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Well if you want a taste of the SDK, my 2017 release will include an open source SDK project that is an extension of my module, with some of the code even open source.

It will also contain some public interfaces that can be used to extend/personalise the tools I've created even further.

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That's awesome Hippothamus, looking forward to seeing it.

cheers

Tui

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I think at the moment I will be deveoping in Python until I have a more comfortable feel of the OOP overall; at the same time thanking Dieter with his awesome Python VW Library..

Great to hear that others really benefit from it. I'm working on a better version of it, as I didn't got everything right from the start. (as is normal for every software thing). Even adding some more helpful docs to get you started as imho, there are some really helpful stuff in the library to setup your plugin very easily. Everyone is welcome to collaborate, even if it's just logging issues are wish list items etc...

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Yea it's been a great insight into the workings of proper software/plugin development. I haven't been able to implement it properly (git forks/branching) as that is where I'm currently at in learning.

I'm an architectural designer by trade and have had a recent increase in interest of programming ever since dabbling in python scripting for vectorworks when it was introduced.

At the moment I've developed quite a few object plugins for our firm in-house with plans to release them for sale when I feel comfortable with their capabilities.

Going back to you library, before you had shared it, I had no idea that a git/version control system ever existed. So I've taken a break from writing plugins to get my head around Git/VCS's. There are other areas of python that also go over my head, such as singleton's, class methods/static methods when to use them and when not to, and the overshadowing plugin/packaging stage for public release..(read: daunting)

Seeing the potential though of learning code I'm almost considering switching professions! ha!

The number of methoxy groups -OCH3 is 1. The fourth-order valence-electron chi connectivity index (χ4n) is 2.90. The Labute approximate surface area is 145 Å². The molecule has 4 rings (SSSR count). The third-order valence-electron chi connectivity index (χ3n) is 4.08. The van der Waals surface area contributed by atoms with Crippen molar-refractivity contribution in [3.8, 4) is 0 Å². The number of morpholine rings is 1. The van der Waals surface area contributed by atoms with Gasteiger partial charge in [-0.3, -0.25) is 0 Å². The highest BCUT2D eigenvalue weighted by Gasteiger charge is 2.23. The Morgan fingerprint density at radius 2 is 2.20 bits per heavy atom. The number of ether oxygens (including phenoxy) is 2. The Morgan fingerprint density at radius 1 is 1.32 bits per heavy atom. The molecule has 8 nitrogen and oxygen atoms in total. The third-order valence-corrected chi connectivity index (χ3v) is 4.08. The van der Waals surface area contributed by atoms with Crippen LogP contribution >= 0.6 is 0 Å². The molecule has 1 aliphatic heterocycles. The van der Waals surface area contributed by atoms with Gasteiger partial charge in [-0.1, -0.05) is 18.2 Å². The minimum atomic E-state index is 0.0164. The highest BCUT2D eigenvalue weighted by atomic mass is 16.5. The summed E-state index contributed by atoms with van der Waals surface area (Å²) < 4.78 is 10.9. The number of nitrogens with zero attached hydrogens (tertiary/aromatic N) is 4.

But again, thank you and to everyone who shares selflessly, the journey continues..

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On 11/08/2016 at 7:25 PM, Dieter @ DWorks said:

Great to hear that others really benefit from it. I'm working on a better version of it, as I didn't got everything right from the start. (as is normal for every software thing). Even adding some more helpful docs to get you started as imho, there are some really helpful stuff in the library to setup your plugin very easily. Everyone is welcome to collaborate, even if it's just logging issues are wish list items etc...

Hi Dieter, are you still planning on an opensource-type library? As I would like to start contributing for the next vw2017 release. I feel a bit more comfortable now with Git and OOP.

cheers

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On 9/15/2016 at 2:01 AM, twk said:

Hi Dieter, are you still planning on an opensource-type library? As I would like to start contributing for the next vw2017 release. I feel a bit more comfortable now with Git and OOP.

cheers

DLibrary is already opensource and anyone can contribute. Some parts can really be improved a lot. For the new VW2017 release, I have rewritten the Vectorworks module, so plugins can be more easily created with it, by using configuration. I'll also add examples etc... When contributing, just keep in mind that in one main version, no breaking changes are allowed, and between versions, try to keep them to a minimum.

So please do contribute on anything that's needed. And ask away if something isn't clear so we can improve the docs etc...

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@Dieter @ DWorksgreat share!.. I may have opened my mouth too soon about contributing, seeing the VW2017 has just been released, our office is gearing up for the release here in NZ, and I'll be setting up the new templates etc.

What I had wanted to share though were mainly methods I had done for the Polygon methods, and some attributes that I've setup in our own library that could be used in the DLibrary opensource (attributes were open/closed,clockwise,vertexXY,vertexType etc.

I tried pulling a fork using PyCharm but I'm having trouble setting up the bitbucket plugin for PyCharm. Will try again and post back.

 

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8 hours ago, twk said:

@Dieter @ DWorksgreat share!.. I may have opened my mouth too soon about contributing, seeing the VW2017 has just been released, our office is gearing up for the release here in NZ, and I'll be setting up the new templates etc.

What I had wanted to share though were mainly methods I had done for the Polygon methods, and some attributes that I've setup in our own library that could be used in the DLibrary opensource (attributes were open/closed,clockwise,vertexXY,vertexType etc.

I tried pulling a fork using PyCharm but I'm having trouble setting up the bitbucket plugin for PyCharm. Will try again and post back.

 

Just share when you're ready.

You don't need any plugin for PyCharm, version control is already baked in: https://www.jetbrains.com/help/pycharm/2016.1/version-control-with-pycharm.html.
Just check out the project, open it in PyCharm, and it should detect all, probably asking you what to do. Then you can just use the version control menu from then on.